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Any company that has a global supply chain should consider introducing its strategic left hand to its operational right hand. Strategic supply-chain planning that combines aspects of business-strategy formulation with aspects of tactical supply-chain planning can make each far more valuable to the planning effort than either would be alone. Strategic supply-chain planning is the Pegasus of strategy: It can soar, but it also needs to keep its feet on the ground. Although companies routinely weigh long-term supply-chain-related decisions in light of alternative sources of supply, new geographic markets or new products, various levels of management use different approaches, often in isolation. Senior managers make such decisions as part of formulating business strategy; supply-chain planners, as an extension of their tactical supply-chain planning.
How should companies ensure that relevant supply-chain details inform the business-strategy formulation and that strategic direction and the supply chain are in alignment? They can do so through early communication between senior managers and supply-chain planners, which shortens strategy-implementation time while letting each group pursue its forte: senior managers formulating strategy to maximize shareholder value; supply-chain planners running optimization models to minimize total supply-chain costs.
One Company’s Story
Consider a strategic supply-chain planning exercise at a polyvinyl chloride (PVC) manufacturer that we’ll call Acme Vinyl Co. Acme’s North American revenues came from PVC for building (55%), packaging (15%), consumer goods (10%), the electronic industry (10%), the automotive industry (4%) and from non-PVC products (6%). At the end of the 1990s about 4% of those revenues came from Asia. Acme had been seeing revenue growth for several years, mostly as a result of acquiring other PVC manufacturers.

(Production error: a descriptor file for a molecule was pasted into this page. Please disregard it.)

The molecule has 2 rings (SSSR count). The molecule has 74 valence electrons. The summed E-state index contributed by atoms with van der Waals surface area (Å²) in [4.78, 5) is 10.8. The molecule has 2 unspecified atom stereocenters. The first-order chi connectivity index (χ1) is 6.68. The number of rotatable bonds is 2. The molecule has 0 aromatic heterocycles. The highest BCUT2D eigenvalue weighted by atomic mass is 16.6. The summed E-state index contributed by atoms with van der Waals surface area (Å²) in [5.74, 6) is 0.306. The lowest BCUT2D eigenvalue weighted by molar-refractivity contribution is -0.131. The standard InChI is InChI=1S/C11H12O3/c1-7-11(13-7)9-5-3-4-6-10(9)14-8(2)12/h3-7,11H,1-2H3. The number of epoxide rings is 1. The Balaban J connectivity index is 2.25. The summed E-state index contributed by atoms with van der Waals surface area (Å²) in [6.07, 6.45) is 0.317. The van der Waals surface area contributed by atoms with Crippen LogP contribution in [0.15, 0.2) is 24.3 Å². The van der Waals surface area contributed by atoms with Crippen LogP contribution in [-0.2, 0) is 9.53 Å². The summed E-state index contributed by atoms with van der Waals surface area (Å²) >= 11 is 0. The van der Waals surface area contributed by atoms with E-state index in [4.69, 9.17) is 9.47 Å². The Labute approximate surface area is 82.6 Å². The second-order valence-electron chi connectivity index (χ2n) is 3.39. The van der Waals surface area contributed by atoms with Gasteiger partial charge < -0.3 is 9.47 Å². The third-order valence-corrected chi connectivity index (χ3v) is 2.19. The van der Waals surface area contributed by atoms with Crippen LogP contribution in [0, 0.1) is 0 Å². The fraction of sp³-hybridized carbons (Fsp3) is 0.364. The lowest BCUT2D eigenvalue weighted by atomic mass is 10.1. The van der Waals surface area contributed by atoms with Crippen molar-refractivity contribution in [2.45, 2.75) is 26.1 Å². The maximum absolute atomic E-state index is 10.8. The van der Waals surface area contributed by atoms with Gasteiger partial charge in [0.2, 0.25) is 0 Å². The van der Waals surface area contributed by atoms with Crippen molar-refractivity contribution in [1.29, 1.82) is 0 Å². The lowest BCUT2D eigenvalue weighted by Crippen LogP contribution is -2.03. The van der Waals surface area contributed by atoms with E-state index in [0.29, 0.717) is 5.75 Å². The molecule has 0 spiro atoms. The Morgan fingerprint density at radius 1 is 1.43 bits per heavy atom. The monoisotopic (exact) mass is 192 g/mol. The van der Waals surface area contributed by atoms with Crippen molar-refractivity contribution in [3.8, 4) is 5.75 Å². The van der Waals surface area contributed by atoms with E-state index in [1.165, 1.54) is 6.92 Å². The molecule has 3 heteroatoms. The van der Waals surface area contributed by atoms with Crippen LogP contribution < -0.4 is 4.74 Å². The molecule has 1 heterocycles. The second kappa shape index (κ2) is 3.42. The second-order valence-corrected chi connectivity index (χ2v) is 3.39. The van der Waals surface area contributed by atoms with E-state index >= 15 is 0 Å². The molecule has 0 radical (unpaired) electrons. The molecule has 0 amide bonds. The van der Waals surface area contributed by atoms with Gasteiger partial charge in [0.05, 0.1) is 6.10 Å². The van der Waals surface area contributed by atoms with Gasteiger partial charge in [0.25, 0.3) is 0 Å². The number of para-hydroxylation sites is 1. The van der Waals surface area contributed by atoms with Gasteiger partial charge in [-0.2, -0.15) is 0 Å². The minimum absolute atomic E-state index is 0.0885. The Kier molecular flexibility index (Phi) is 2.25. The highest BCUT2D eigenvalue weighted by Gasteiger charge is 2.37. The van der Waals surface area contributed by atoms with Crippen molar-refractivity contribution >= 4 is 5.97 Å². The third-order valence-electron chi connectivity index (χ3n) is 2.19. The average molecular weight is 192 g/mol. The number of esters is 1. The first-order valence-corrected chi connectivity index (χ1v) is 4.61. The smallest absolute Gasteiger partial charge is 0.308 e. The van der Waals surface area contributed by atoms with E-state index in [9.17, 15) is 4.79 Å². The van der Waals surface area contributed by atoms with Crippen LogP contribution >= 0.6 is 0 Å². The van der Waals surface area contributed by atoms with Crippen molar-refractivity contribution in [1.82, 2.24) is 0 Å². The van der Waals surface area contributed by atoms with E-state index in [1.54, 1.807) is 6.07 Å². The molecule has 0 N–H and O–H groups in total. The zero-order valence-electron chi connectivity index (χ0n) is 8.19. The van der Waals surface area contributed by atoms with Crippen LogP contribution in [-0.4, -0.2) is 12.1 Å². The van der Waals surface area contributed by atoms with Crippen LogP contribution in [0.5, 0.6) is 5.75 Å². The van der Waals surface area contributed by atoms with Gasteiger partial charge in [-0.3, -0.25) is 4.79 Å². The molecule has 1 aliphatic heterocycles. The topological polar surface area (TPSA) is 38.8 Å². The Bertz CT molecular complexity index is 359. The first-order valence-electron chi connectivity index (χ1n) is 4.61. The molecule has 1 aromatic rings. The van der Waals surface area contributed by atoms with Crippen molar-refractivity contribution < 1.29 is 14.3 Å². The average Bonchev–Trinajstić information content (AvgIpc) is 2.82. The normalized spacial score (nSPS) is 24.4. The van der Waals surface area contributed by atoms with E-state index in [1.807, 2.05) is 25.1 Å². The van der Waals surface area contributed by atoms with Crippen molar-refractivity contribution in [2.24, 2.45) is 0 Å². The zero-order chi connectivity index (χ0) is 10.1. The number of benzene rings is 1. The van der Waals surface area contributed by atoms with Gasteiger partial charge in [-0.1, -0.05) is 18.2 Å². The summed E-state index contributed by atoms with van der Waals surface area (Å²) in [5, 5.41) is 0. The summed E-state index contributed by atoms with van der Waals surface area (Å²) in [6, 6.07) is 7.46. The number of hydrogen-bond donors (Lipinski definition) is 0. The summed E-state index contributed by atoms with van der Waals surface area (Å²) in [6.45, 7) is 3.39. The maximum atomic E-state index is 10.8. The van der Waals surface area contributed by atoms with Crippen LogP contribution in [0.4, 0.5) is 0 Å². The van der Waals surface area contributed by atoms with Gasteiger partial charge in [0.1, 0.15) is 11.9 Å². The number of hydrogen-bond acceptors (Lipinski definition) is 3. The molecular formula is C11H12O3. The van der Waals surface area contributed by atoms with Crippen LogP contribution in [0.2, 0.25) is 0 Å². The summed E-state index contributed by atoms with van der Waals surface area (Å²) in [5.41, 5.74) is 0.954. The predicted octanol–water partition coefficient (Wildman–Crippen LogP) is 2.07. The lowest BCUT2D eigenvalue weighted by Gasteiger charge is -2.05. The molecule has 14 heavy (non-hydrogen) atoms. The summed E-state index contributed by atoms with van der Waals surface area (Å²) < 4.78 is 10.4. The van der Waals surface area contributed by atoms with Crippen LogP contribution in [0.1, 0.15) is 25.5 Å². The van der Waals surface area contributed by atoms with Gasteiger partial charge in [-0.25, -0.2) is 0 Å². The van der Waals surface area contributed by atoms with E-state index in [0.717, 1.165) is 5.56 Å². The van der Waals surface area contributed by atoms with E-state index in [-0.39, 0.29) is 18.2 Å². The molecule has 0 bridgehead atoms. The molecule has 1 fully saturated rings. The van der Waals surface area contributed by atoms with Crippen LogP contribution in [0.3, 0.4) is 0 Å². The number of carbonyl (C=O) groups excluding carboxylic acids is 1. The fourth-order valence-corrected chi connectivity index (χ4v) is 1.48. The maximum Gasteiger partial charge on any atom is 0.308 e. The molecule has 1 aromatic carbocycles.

With fragmented spare capacity around North America, a falling stock price and a need to rationalize the postacquisition supply chain, Acme’s leaders considered their options. Some favored consolidating manufacturing into one or two new mega-plants; others suggested closing existing plants or lines. Management chose to do a strategic supply-chain planning exercise to assist decision making.
The Planning Spectrum
Strategic supply-chain planning falls in the middle of a decision-making spectrum that has business-strategy formulation at one end and tactical supply-chain planning at the other. (See “Strategic Supply-Chain Planning and the Planning Spectrum.”) With a focus on fundamental changes in manufacturing and distribution capacity, it is long-term in scope and impact but can benefit from detailed optimization models and advanced planning-and-scheduling (APS) technology that is more often associated with medium- and short-term planning.
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1. Suppliers of APS technologies include SAP, i2 Technologies, Manugistics and Logility.
2. R.L. Breitman and J.M. Lucas, “PLANETS: A Modeling System for Business Planning,” Interfaces 17 (January–February 1987): 94–106.
3. Optimization models can be built into spreadsheets by using the Solver feature within Excel, for instance, or by using add-on software, but these models are not comprehensive enough to take into account the scope and detail needed for a global supply-chain model. For such optimization, the cost of APS software, including implementation, may exceed $1 million.
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17. H. Mintzberg, “Planning on the Left Side and Managing on the Right,” Harvard Business Review 54 (July–August 1976): 49–59. Also published as H. Mintzberg, “Planning on the Left Side, Managing on the Right,” in “Mintzberg on Management: Inside Our Strange World of Organizations” (New York, Free Press, 1989), pp. 43–55.